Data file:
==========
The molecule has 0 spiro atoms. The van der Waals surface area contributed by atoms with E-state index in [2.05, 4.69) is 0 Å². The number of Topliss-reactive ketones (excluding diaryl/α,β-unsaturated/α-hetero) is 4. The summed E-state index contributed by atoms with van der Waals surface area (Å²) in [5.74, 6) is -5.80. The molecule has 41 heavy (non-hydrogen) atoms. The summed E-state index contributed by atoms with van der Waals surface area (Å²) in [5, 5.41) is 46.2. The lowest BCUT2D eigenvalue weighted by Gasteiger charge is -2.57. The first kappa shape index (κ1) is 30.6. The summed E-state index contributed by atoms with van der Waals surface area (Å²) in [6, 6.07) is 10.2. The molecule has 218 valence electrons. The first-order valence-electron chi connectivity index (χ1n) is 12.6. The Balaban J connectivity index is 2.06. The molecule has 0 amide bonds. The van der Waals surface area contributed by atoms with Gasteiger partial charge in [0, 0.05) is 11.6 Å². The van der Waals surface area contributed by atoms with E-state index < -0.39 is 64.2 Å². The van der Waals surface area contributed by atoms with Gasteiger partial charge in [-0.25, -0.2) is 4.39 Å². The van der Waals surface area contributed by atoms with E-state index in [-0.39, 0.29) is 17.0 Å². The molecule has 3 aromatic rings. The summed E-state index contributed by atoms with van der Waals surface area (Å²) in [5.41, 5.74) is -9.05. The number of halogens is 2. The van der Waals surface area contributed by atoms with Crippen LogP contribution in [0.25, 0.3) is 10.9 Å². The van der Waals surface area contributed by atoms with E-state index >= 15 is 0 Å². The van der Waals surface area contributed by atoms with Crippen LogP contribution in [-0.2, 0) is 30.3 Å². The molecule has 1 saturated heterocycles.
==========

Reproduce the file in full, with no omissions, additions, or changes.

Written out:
The molecule has 0 spiro atoms. The van der Waals surface area contributed by atoms with E-state index in [2.05, 4.69) is 0 Å². The number of Topliss-reactive ketones (excluding diaryl/α,β-unsaturated/α-hetero) is 4. The summed E-state index contributed by atoms with van der Waals surface area (Å²) in [5.74, 6) is -5.80. The molecule has 41 heavy (non-hydrogen) atoms. The summed E-state index contributed by atoms with van der Waals surface area (Å²) in [5, 5.41) is 46.2. The lowest BCUT2D eigenvalue weighted by Gasteiger charge is -2.57. The first kappa shape index (κ1) is 30.6. The summed E-state index contributed by atoms with van der Waals surface area (Å²) in [6, 6.07) is 10.2. The molecule has 218 valence electrons. The first-order valence-electron chi connectivity index (χ1n) is 12.6. The Balaban J connectivity index is 2.06. The molecule has 0 amide bonds. The van der Waals surface area contributed by atoms with Gasteiger partial charge in [0, 0.05) is 11.6 Å². The van der Waals surface area contributed by atoms with E-state index < -0.39 is 64.2 Å². The van der Waals surface area contributed by atoms with Gasteiger partial charge in [-0.25, -0.2) is 4.39 Å². The van der Waals surface area contributed by atoms with E-state index in [-0.39, 0.29) is 17.0 Å². The molecule has 3 aromatic rings. The summed E-state index contributed by atoms with van der Waals surface area (Å²) in [5.41, 5.74) is -9.05. The number of halogens is 2. The van der Waals surface area contributed by atoms with Crippen LogP contribution in [0.25, 0.3) is 10.9 Å². The van der Waals surface area contributed by atoms with E-state index >= 15 is 0 Å². The van der Waals surface area contributed by atoms with Crippen LogP contribution in [-0.2, 0) is 30.3 Å². The molecule has 1 saturated heterocycles.